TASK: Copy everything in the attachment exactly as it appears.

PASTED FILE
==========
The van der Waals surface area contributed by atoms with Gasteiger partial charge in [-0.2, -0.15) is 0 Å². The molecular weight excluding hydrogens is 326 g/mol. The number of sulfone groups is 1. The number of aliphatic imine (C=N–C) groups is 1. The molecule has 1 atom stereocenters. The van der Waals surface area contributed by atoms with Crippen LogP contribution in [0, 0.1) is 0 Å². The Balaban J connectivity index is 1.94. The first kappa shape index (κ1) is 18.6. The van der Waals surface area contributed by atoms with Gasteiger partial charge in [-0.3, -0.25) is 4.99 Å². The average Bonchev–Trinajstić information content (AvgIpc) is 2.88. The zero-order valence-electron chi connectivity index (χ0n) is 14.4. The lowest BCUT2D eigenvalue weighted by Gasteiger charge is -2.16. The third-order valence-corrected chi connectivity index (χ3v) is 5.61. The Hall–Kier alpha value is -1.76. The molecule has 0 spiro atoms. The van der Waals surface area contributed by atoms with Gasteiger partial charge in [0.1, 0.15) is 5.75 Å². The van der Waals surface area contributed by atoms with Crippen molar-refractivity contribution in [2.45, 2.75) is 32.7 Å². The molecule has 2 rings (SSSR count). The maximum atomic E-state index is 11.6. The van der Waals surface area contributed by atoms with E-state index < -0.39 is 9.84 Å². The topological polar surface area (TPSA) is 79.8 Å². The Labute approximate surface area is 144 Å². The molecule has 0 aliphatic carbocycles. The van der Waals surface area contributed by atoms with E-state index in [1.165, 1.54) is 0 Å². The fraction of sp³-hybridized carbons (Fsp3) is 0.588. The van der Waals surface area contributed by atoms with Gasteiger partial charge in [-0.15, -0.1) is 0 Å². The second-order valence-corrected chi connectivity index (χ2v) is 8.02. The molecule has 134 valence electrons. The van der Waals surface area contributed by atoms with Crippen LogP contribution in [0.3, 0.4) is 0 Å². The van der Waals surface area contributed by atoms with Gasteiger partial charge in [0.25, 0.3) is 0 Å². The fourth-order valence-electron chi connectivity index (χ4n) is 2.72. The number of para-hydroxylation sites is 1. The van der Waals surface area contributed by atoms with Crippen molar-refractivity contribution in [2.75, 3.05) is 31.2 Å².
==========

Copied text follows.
The van der Waals surface area contributed by atoms with Gasteiger partial charge in [-0.2, -0.15) is 0 Å². The molecular weight excluding hydrogens is 326 g/mol. The number of sulfone groups is 1. The number of aliphatic imine (C=N–C) groups is 1. The molecule has 1 atom stereocenters. The van der Waals surface area contributed by atoms with Crippen LogP contribution in [0, 0.1) is 0 Å². The Balaban J connectivity index is 1.94. The first kappa shape index (κ1) is 18.6. The van der Waals surface area contributed by atoms with Gasteiger partial charge in [-0.3, -0.25) is 4.99 Å². The average Bonchev–Trinajstić information content (AvgIpc) is 2.88. The zero-order valence-electron chi connectivity index (χ0n) is 14.4. The lowest BCUT2D eigenvalue weighted by Gasteiger charge is -2.16. The third-order valence-corrected chi connectivity index (χ3v) is 5.61. The Hall–Kier alpha value is -1.76. The molecule has 0 spiro atoms. The van der Waals surface area contributed by atoms with Gasteiger partial charge in [0.1, 0.15) is 5.75 Å². The van der Waals surface area contributed by atoms with Crippen molar-refractivity contribution in [2.45, 2.75) is 32.7 Å². The molecule has 2 rings (SSSR count). The maximum atomic E-state index is 11.6. The van der Waals surface area contributed by atoms with E-state index < -0.39 is 9.84 Å². The topological polar surface area (TPSA) is 79.8 Å². The Labute approximate surface area is 144 Å². The molecule has 0 aliphatic carbocycles. The van der Waals surface area contributed by atoms with E-state index in [1.165, 1.54) is 0 Å². The fraction of sp³-hybridized carbons (Fsp3) is 0.588. The van der Waals surface area contributed by atoms with Gasteiger partial charge in [-0.15, -0.1) is 0 Å². The second-order valence-corrected chi connectivity index (χ2v) is 8.02. The molecule has 134 valence electrons. The van der Waals surface area contributed by atoms with Crippen LogP contribution in [0.3, 0.4) is 0 Å². The van der Waals surface area contributed by atoms with Gasteiger partial charge in [0.25, 0.3) is 0 Å². The fourth-order valence-electron chi connectivity index (χ4n) is 2.72. The number of para-hydroxylation sites is 1. The van der Waals surface area contributed by atoms with Crippen molar-refractivity contribution in [2.75, 3.05) is 31.2 Å².